In his New York Times column, Ross Douthat mourns a recent Gallop poll result: the so-called “meritocracy” has abandoned organized religion in the United States in larger numbers than ever before. More wistful reverie than argument, Douthat’s comments offer a glimpse into a right-leaning Catholic’s nostalgia for what used to be, although he does not tell his readers what he believes has been lost.
He does not make a single personal, social, historical, or theological point for why “institutional faith,” as he calls it, is valuable. There is an argument to be made that collective life has deteriorated in this country since the 1970s with the rise of the neo-liberal creed and its bid to privatize everything, an ideology that relies heavily on an atomized society of passive, isolated, consuming monads. Stable institutions—civic societies, political groups, unions, cultural organizations, but also churches, synagogues, and mosques—might be seen as bulwarks of communal life against the scourge of loneliness and the meaninglessness that so often accompanies it. But that is not Douthat’s position. He believes the church is superior to secular organizations but for unspoken reasons. The black church in this country led by highly educated people has played a crucial role in solidifying communities and mobilizing them to fight for freedom, equality, and justice, but Douthat is clearly not addressing that history. He is writing about those he refers to as “my people, by tribe and education,” presumably white elites. He claims religion among them must thrive in order to reverse secularization, but again, he does not tell us why he thinks this.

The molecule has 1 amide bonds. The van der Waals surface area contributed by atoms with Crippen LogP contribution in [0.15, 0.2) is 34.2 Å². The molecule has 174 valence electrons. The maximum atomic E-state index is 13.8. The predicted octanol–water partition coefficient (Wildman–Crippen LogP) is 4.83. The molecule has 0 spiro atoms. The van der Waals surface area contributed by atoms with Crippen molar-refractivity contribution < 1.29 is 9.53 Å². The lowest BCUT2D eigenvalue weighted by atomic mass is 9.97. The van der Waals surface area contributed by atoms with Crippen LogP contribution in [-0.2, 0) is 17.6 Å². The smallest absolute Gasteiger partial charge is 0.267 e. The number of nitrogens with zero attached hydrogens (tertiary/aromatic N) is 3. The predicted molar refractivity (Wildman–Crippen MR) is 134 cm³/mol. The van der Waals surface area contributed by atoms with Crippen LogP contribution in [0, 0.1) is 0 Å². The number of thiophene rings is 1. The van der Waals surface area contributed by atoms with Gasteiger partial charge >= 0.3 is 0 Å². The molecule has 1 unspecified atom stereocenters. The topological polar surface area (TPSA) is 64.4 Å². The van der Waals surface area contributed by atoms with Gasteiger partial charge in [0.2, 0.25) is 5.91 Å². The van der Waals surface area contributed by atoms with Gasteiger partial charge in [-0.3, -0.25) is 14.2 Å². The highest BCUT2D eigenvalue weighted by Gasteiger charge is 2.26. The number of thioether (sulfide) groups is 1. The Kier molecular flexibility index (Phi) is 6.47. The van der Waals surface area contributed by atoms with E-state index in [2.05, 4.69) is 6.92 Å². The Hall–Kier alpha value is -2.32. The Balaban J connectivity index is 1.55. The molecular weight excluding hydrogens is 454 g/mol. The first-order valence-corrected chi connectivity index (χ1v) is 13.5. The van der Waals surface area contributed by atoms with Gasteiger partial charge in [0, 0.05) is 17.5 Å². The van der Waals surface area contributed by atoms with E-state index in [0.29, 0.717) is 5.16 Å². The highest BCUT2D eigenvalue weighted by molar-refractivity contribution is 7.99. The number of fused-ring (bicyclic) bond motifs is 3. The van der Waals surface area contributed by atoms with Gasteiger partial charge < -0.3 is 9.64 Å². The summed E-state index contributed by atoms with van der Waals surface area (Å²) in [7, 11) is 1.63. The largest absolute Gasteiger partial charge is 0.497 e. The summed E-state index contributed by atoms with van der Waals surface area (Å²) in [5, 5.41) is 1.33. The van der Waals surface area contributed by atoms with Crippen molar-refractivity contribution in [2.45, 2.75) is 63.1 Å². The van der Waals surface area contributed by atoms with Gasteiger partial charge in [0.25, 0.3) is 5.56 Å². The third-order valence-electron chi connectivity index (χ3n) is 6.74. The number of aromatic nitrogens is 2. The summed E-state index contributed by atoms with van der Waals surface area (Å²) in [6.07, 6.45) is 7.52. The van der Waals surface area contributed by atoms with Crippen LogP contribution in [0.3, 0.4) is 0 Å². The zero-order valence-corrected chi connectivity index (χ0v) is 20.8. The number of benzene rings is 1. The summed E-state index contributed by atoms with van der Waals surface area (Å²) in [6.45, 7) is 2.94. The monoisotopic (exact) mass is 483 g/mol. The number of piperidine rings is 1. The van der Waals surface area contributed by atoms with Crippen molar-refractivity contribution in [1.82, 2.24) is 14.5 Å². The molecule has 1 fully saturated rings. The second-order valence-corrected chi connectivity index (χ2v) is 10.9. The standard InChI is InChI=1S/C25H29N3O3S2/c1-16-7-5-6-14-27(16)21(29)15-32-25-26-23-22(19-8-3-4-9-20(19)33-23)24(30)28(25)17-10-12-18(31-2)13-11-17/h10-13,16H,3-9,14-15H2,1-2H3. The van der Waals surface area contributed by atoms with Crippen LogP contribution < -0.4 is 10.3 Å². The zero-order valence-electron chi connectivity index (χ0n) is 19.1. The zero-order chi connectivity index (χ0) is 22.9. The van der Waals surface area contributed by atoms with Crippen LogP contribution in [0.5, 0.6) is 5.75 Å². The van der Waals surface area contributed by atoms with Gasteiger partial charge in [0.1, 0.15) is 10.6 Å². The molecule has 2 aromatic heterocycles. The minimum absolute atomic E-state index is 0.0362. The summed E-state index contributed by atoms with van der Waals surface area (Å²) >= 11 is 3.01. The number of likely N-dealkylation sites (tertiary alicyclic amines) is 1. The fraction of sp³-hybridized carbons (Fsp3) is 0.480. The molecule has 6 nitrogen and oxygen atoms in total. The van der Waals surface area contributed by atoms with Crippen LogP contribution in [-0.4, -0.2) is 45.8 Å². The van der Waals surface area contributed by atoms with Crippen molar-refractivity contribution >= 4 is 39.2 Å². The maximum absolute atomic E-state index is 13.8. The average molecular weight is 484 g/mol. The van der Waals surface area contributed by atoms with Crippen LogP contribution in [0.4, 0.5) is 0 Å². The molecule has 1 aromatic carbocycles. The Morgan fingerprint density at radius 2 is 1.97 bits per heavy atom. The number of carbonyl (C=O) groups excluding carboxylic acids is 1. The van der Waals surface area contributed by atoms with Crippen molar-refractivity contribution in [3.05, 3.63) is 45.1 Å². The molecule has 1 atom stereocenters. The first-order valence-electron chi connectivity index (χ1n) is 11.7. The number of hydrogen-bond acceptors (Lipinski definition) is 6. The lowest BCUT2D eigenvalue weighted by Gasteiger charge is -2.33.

Douthat recognizes that religious “scandal” has damaged faith in organized religion but does not name the crimes involved. We can guess he means the Catholic priests who over many decades sexually intimidated, molested, and raped their parishioners. Then again, he may be thinking of the long line of Evangelical ministers who were felled by their own greed, theft, adultery, and hypocrisy. The columnist acknowledges that church “bigotry” might alienate some people and that women and gays might be treated “unfairly.” He does not address the misogyny and homophobia endemic to the teaching of many religious institutions. Are these merely dogmatic irritants? The pain suffered by human beings who have been victims of these “scandals” or by those who have been regarded as inferior (half the human population—women) or as sexual sinners (all those who do not conform to heterosexual norms) for centuries appears to occupy our tepid columnist less than the fact that these scandals and prejudices keep nice, upper-crust, educated types outside the church and rather than fund “religious charities,” instead direct their cash at “secular foundations.” Again, shouldn’t we be told why good works performed under a secular umbrella are less than those under a religious one?